In June, NATO members met and signed a declaration that highlighted the importance of space: ‘We recognise the growing importance of space for the security and prosperity of our nations and for NATO’s deterrence and defence.’ As cyber warfare has become increasingly a cause for concern, attention has turned to the ‘final frontier’ as the ultimate high ground in a hypothetical 21st century conflict.
Hundreds of billions of pounds of economic activity in the United Kingdom (UK) is supported by space activities, and satellite communication and surveillance are essential to modern warfighting and intelligence gathering capabilities.
In the last few years, Her Majesty’s (HM) Government has increasingly dedicated time and effort towards securing and developing the space sector. Becoming a ‘science and technology superpower’ has been a central pillar of Boris Johnson’s administration, and the Integrated Review has highlighted the essential role that space and spaceborne technologies play in the modern world.
So what are the risks the UK faces in space? Speaking to Matt Chorley on The Times Red Box podcast, Tobias Ellwood MP, Chair of the Defence Select Committee in the House of Commons, said ‘if we lost GPS today, then it would knock us back to the 1950s.’ This is hardly an exaggeration – Britons rely on the United States’ (US) Global Positioning System (GPS) for everything from helping them find their way around a new city to ensuring that deliveries to stores happen on time. Millions of financial transactions that cross the globe would grind to a halt without the precision time-keeping of atomic clocks aboard the satellites. Britain’s ability to launch and target missiles in the event of war would be hamstrung.
Although Russia and the People’s Republic of China (PRC) have demonstrated their capacity to shoot down satellites, it is unlikely that the UK’s space assets will be targeted physically. Every piece of debris created in space has the chance to hit something and create more debris in an ever-expanding cloud, a devastating process known as the Kessler Effect. Instead, it is far more likely that British (and foreign satellites on which the UK depends) will be vulnerable to hacking from hostile actors that would attempt to shut them down or hijack their communications abilities.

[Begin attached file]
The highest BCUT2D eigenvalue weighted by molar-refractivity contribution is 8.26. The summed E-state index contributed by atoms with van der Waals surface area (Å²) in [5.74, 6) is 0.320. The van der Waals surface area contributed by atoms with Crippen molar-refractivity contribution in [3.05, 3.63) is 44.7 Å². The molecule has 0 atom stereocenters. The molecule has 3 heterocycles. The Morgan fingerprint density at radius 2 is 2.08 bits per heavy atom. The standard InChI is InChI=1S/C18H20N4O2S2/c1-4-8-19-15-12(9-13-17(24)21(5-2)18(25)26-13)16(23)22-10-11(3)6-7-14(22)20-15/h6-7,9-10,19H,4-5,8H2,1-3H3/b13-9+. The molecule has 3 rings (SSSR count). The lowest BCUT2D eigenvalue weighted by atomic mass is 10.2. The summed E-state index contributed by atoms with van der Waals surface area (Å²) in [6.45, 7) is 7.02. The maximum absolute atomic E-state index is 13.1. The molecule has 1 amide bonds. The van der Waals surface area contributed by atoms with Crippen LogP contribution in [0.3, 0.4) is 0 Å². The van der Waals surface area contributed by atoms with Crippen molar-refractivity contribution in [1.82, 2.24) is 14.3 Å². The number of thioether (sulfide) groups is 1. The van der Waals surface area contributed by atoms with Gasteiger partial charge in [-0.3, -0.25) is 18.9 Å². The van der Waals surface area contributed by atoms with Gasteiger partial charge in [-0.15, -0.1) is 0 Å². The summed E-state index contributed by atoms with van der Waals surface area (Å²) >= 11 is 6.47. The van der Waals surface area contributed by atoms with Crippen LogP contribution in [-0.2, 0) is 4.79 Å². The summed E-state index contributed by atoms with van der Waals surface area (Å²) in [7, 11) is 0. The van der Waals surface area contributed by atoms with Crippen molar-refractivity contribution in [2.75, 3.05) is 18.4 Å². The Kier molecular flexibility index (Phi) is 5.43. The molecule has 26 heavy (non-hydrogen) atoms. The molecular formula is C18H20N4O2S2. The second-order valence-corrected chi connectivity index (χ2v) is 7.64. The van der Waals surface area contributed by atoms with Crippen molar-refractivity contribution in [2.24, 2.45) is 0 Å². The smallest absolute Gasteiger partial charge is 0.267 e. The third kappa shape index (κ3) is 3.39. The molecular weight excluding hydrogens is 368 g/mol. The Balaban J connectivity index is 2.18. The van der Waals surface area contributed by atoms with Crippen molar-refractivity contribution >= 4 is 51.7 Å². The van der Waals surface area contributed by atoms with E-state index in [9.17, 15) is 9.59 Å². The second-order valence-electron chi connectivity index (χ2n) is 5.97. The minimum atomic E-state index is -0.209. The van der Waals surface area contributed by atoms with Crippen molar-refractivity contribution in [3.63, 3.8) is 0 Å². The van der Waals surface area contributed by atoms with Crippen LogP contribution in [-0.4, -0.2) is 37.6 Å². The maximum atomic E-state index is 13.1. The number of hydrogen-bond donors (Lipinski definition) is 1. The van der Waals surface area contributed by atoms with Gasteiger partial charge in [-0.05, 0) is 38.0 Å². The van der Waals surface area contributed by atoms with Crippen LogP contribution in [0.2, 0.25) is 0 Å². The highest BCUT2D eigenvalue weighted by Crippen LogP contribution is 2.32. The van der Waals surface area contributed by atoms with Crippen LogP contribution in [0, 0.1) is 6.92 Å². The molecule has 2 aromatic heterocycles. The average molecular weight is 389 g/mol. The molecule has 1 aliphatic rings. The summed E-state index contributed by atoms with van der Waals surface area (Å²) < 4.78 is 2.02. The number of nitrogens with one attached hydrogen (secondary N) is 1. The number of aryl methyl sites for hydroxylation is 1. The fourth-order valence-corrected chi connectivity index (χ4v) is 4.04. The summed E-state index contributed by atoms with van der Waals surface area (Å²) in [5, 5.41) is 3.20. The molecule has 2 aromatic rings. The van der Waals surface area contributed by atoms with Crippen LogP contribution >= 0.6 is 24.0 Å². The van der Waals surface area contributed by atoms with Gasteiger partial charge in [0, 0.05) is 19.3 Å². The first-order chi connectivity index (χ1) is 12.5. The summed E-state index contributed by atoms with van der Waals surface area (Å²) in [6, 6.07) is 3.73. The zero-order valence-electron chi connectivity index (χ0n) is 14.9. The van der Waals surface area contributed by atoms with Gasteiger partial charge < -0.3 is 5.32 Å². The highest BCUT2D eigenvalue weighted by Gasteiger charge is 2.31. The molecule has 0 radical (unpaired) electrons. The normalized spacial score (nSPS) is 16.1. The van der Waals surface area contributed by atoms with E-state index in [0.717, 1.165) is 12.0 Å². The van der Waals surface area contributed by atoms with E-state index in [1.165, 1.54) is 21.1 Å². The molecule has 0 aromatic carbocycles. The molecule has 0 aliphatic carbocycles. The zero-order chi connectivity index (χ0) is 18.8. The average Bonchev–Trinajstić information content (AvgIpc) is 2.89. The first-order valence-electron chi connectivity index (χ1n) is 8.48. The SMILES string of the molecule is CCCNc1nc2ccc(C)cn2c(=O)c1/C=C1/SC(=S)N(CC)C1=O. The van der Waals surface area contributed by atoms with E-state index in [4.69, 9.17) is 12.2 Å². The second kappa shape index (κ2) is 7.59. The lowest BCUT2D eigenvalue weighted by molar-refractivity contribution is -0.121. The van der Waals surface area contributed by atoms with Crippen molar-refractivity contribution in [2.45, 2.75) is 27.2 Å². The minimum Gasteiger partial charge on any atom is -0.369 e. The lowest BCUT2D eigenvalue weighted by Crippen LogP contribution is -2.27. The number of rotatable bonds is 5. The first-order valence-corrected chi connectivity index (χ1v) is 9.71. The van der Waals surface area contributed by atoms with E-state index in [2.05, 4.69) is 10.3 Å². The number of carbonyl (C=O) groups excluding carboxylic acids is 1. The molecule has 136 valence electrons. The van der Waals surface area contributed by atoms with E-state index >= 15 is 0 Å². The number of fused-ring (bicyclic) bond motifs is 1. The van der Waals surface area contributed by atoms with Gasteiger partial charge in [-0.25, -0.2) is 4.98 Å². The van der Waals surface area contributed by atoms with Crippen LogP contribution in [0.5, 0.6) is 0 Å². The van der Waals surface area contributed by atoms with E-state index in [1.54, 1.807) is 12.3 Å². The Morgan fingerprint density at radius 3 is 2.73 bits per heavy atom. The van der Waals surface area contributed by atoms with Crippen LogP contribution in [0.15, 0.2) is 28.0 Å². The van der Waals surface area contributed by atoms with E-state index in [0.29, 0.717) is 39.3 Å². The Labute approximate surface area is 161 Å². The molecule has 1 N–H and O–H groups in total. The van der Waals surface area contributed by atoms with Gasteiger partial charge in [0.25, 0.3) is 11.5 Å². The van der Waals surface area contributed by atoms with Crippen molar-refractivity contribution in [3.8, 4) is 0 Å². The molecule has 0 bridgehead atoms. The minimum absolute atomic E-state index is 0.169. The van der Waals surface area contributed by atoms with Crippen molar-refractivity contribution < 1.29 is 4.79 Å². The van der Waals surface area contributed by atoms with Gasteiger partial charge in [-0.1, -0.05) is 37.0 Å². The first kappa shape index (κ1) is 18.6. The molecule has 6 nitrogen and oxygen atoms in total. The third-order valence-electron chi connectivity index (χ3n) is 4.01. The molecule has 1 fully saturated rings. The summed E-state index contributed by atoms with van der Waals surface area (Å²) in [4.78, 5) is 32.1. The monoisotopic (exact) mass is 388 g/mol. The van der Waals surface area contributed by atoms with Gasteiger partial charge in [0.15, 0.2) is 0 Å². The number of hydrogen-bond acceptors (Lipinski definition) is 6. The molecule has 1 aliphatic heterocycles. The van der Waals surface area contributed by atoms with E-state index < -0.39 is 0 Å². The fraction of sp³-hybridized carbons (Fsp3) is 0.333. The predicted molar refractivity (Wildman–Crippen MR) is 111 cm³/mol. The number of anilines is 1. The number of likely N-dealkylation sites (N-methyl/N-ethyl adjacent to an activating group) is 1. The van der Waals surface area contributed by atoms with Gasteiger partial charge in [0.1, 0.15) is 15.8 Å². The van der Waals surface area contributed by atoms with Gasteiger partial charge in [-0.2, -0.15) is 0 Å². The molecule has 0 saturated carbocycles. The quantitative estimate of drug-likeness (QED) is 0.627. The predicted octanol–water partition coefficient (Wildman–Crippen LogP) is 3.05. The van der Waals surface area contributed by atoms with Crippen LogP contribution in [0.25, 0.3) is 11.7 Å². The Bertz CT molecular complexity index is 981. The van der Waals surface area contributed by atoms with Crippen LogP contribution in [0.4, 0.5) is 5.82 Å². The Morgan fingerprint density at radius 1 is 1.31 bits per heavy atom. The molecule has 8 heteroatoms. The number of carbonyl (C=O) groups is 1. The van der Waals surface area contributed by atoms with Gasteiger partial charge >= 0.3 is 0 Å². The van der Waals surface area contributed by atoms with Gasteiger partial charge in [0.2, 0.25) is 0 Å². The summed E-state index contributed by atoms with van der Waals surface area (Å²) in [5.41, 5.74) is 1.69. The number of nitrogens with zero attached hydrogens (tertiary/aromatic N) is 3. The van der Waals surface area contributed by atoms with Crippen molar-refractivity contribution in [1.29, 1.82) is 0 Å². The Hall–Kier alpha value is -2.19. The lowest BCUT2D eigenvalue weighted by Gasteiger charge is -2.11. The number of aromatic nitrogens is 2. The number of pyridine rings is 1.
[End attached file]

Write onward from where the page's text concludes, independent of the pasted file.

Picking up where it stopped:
To combat these risks, a new Space Command was established to oversee and control all of Britain’s military space capabilities at the end of July 2021. It will also direct the Ministry of Defence’s stated goal of a £1.4 billion investment in new space defence technologies over the next ten years. Additionally, it was announced that the US Space Force was interested in constructing one of the three ground stations for a new Deep-space Advanced Radar Capability programme in the United Kingdom, which would drastically enhance the ability to track satellites and other objects in space around Earth.
The UK needs to go further, however. Resilience is an essential facet of a strong and capable presence in space. HM Government is supporting the construction of horizontal and vertical launch facilities in Cornwall, Scotland and Wales, which would allow commercial and military payloads to be placed into orbit far more rapidly. In the event of war or accident, being able to replace key aspects of orbital infrastructure swiftly would help mitigate the damage to the economy and national security.
Fostering Britain’s commercial space sector is also a big step in the right direction. The cost of constructing and launching satellites has drastically fallen in the last decade, and the space sector is estimated to reach a size of nearly $1.5 trillion by 2030. Developing the UK’s ability to construct satellites, the hardware they contain and the products that use them here on Earth would help the country to compete against the economic power of the US and PRC. It also provides a greater pool of specialist engineers, software developers and space experts from which HM Government can draw upon to shape Britain’s defences.
Richard Payne is the Communications Coordinator for the Council on Geostrategy. He holds an MSc in Global Cooperation and Security from the University of Birmingham.
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